The Chairperson of the African Union, Moussa Faki Mahamat speaks during a briefing to the press, during the visit of the President of the European Commission in Addis Ababa, on December 7, 2019. (Eduardo Soteras/AFP)
“Never before in history has such a sweeping fervor for freedom expressed itself in great mass movements which are driving down the bastion of empire.” These words of one of the founding fathers of the African Union, the late Ghanaian president Kwame Nkrumah came to mind as I watched the worldwide protests in solidarity with the victims of systemic racism and police brutality sparked by the killing of George Floyd by an American policeman.
Nkrumah made these remarks amid the groundswell of independence movements and the repeal of racist and oppressive colonial laws and institutions in Africa in the 1960s. At about the same time, across the Atlantic Ocean, black Americans were mobilising against systemic racism in the United States.
The independence from white colonial rule in many African countries coincided with the repeal of segregationist Jim Crow laws and the passage of landmark civil rights legislation, including the 1965 Voting Rights Act, 1968 Civil Rights Act and 1968 Fair Housing Act. Although this legislation was certainly a watershed achievement for black Americans, it did not fully eliminate t anti-black racism and its effect on the lives of people of African descent.
Striking parallels may be drawn between the African and African-American struggles for equality and justice, because apartheid and colonial laws imposed on Africans by Europeans shared similarities with America’s segregationist Jim Crow laws in scope, intent and effect.
Today, African-Americans and black Africans remain subjected to the harmful effects of global anti-Black racism, in which much of global society, regardless of how long since it has dismantled the legal structures of slavery or colonialism, still actively undermines, and treats black people as inferior. It was therefore appropriate that the AU chairperson, Moussa Mahamat Faki, issued a statement denouncing Floyd’s killing.
The statement recalled the AU’s 1964 Resolution on Racial Discrimination and was followed by several other powerful statements and acts of solidarity from the African Writers Guild, the South African Council of Churches and senior staff with the rank of UN Under-Secretary General, among others.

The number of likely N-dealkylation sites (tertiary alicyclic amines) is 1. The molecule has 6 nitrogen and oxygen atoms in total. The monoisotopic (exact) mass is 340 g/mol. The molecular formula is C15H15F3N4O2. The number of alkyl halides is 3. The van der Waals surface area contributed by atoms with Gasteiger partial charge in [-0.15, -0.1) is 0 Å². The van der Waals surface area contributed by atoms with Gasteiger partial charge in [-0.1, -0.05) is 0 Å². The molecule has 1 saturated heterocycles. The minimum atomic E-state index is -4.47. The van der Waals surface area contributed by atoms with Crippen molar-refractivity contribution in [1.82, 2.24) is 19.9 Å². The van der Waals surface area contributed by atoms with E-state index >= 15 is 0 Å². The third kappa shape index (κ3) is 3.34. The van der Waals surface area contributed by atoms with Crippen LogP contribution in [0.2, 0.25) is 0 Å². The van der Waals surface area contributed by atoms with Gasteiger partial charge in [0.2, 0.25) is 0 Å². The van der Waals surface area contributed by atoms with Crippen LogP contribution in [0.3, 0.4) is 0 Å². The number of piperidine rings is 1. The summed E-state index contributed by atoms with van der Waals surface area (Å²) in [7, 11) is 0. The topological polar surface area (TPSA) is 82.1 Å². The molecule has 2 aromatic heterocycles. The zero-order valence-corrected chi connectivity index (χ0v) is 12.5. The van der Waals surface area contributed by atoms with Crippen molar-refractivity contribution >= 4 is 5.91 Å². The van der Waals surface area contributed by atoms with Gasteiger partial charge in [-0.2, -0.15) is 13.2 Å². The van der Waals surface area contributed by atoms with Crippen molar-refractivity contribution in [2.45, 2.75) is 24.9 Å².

The global spread of the protests and statements makes it clear that the cruel killings of Floyd and countless others are a reminder that the fight against systemic racism, of which discriminatory and abusive policing is but a part, is yet to be won several decades or centuries after the end of colonisation, apartheid and the Trans-Atlantic slave trade. The patterns of abusive policing in the US and Africa share similar institutional roots that should be addressed beyond the ongoing demonstrations.
On June 12, 54 African countries called on the United Nations Human Rights Council (UNHRC) to adopt a resolution addressing institutional racism and police brutality against people of African descent. The resolution condemned the murder of Floyd and other people of African descent, and mandated the UN high commissioner for human rights, together with UN experts to regularly report on systemic racism and rights violations against people of African descent by police. The adoption of this landmark resolution on June 19, a day celebrated annually as “Juneteenth” in the US to commemorate the end of slavery, makes it all the more significant.
The African Commission on Human and Peoples’ rights, on the basis of its mandate and Article four and five of the African Charter is particularly well placed to coordinate with the UNHRC to address these issues. These entities could carry out joint in-depth studies on how post-colonial and post-slavery security and policing institutions in Africa and the US retain remnants of repressive tools of injustice, racism and bigotry that characterised slave-era, colonial and apartheid policing tactics.
The protests and discourse on institutionalised racism and structural inequality provide an important opportunity for the AU to reflect on how to shift its agenda on post-colonial security and defence to better represent a people and rights-driven agenda, in line with the African Charter, the 2002 Robben Island Guidelines and the AU’s Agenda 2063 .
The AU needs to engage more vigorously and consistently with regional and international human rights entities to address systemic oppression, police brutality and global, anti-black racism. Doing so would signal a meaningful recommitment to the values and goals upon which the AU was founded.